KAUST DepartmentElectrical Engineering Program
Computer, Electrical and Mathematical Sciences and Engineering (CEMSE) Division
Physical Science and Engineering (PSE) Division
Permanent link to this recordhttp://hdl.handle.net/10754/660695
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AbstractWe review selected results related to the robustness of networked systems in finite and asymptotically large size regimes in static and dynamical settings. In the static setting, within the framework of flow over finite networks, we discuss the effect of physical constraints on robustness to loss in link capacities. In the dynamical setting, we review several settings in which small-gain-type analysis provides tight robustness guarantees for linear dynamics over finite networks toward worst-case and stochastic disturbances. We discuss network flow dynamic settings where nonlinear techniques facilitate understanding the effect, on robustness, of constraints on capacity and information, substituting information with control action, and cascading failure. We also contrast cascading failure with a representative contagion model. For asymptotically large networks, we discuss the role of network properties in connecting microscopic shocks to emergent macroscopic fluctuations under linear dynamics as well as for economic networks at equilibrium. Through this review, we aim to achieve two objectives: to highlight selected settings in which the role of the interconnectivity structure of a network in its robustness is well understood, and to highlight a few additional settings in which existing system-theoretic tools give tight robustness guarantees and that are also appropriate avenues for future network-theoretic investigations.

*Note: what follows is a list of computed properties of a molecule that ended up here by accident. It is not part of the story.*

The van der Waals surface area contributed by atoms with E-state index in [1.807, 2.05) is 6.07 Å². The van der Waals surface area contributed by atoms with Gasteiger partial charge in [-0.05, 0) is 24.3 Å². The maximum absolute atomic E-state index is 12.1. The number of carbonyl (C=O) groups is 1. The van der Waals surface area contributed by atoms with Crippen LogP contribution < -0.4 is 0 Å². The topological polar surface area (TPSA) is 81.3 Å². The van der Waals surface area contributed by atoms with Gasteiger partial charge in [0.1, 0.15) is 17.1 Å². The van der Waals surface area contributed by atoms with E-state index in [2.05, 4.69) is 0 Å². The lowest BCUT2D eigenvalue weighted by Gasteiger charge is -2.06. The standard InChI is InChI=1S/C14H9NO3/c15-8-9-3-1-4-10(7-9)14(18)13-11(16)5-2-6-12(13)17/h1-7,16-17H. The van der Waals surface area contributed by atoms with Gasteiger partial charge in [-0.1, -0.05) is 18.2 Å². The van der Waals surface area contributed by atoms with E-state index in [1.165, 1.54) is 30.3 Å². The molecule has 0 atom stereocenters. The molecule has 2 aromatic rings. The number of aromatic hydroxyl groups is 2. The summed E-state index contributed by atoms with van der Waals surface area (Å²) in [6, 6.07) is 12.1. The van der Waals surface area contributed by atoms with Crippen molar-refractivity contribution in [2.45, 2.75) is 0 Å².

CitationSavla, K., Shamma, J. S., & Dahleh, M. A. (2020). Network Effects on the Robustness of Dynamic Systems. Annual Review of Control, Robotics, and Autonomous Systems, 3(1), 115–149. doi:10.1146/annurev-control-091219-012549
SponsorsThis work was supported by National Science Foundation CAREER Electrical, Communications, and Cyber Systems grant 1454729 and by funding from King Abdullah University of Science and Technology. The authors thank Bassam Bamieh for helpful discussions.
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